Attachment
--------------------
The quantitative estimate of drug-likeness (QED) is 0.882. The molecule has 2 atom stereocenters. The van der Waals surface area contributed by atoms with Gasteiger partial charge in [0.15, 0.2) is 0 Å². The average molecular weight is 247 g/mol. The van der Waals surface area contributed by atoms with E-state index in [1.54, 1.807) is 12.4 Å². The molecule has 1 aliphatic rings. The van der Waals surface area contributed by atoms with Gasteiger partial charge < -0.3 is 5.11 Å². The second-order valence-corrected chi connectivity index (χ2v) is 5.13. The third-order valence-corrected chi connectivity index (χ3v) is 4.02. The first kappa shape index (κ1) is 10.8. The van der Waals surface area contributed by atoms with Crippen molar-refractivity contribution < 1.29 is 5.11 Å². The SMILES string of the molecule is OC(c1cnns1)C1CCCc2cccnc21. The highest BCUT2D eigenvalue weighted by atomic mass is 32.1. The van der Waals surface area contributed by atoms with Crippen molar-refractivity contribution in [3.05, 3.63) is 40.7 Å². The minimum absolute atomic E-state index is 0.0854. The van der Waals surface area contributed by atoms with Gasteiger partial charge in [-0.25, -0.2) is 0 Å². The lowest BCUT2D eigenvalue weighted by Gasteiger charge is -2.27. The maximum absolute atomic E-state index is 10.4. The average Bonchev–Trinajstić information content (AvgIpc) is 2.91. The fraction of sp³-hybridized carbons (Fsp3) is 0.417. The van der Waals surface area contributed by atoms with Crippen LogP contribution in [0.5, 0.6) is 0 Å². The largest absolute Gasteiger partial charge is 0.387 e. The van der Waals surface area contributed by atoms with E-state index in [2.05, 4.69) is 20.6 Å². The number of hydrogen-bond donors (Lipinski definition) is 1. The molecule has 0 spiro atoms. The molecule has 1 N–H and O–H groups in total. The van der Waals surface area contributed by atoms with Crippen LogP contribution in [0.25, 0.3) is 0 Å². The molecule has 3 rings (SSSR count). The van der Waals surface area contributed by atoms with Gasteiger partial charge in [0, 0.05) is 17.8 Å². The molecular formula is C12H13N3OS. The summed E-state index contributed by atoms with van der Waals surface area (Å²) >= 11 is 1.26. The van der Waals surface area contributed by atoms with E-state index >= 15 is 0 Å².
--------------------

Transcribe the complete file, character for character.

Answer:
The quantitative estimate of drug-likeness (QED) is 0.882. The molecule has 2 atom stereocenters. The van der Waals surface area contributed by atoms with Gasteiger partial charge in [0.15, 0.2) is 0 Å². The average molecular weight is 247 g/mol. The van der Waals surface area contributed by atoms with E-state index in [1.54, 1.807) is 12.4 Å². The molecule has 1 aliphatic rings. The van der Waals surface area contributed by atoms with Gasteiger partial charge < -0.3 is 5.11 Å². The second-order valence-corrected chi connectivity index (χ2v) is 5.13. The third-order valence-corrected chi connectivity index (χ3v) is 4.02. The first kappa shape index (κ1) is 10.8. The van der Waals surface area contributed by atoms with Crippen molar-refractivity contribution < 1.29 is 5.11 Å². The SMILES string of the molecule is OC(c1cnns1)C1CCCc2cccnc21. The highest BCUT2D eigenvalue weighted by atomic mass is 32.1. The van der Waals surface area contributed by atoms with Crippen molar-refractivity contribution in [3.05, 3.63) is 40.7 Å². The minimum absolute atomic E-state index is 0.0854. The van der Waals surface area contributed by atoms with Gasteiger partial charge in [-0.25, -0.2) is 0 Å². The lowest BCUT2D eigenvalue weighted by Gasteiger charge is -2.27. The maximum absolute atomic E-state index is 10.4. The average Bonchev–Trinajstić information content (AvgIpc) is 2.91. The fraction of sp³-hybridized carbons (Fsp3) is 0.417. The van der Waals surface area contributed by atoms with Crippen LogP contribution in [0.5, 0.6) is 0 Å². The largest absolute Gasteiger partial charge is 0.387 e. The van der Waals surface area contributed by atoms with E-state index in [2.05, 4.69) is 20.6 Å². The number of hydrogen-bond donors (Lipinski definition) is 1. The molecule has 0 spiro atoms. The molecule has 1 N–H and O–H groups in total. The van der Waals surface area contributed by atoms with Crippen LogP contribution in [0.25, 0.3) is 0 Å². The molecule has 3 rings (SSSR count). The van der Waals surface area contributed by atoms with Gasteiger partial charge in [0, 0.05) is 17.8 Å². The molecular formula is C12H13N3OS. The summed E-state index contributed by atoms with van der Waals surface area (Å²) >= 11 is 1.26. The van der Waals surface area contributed by atoms with E-state index >= 15 is 0 Å².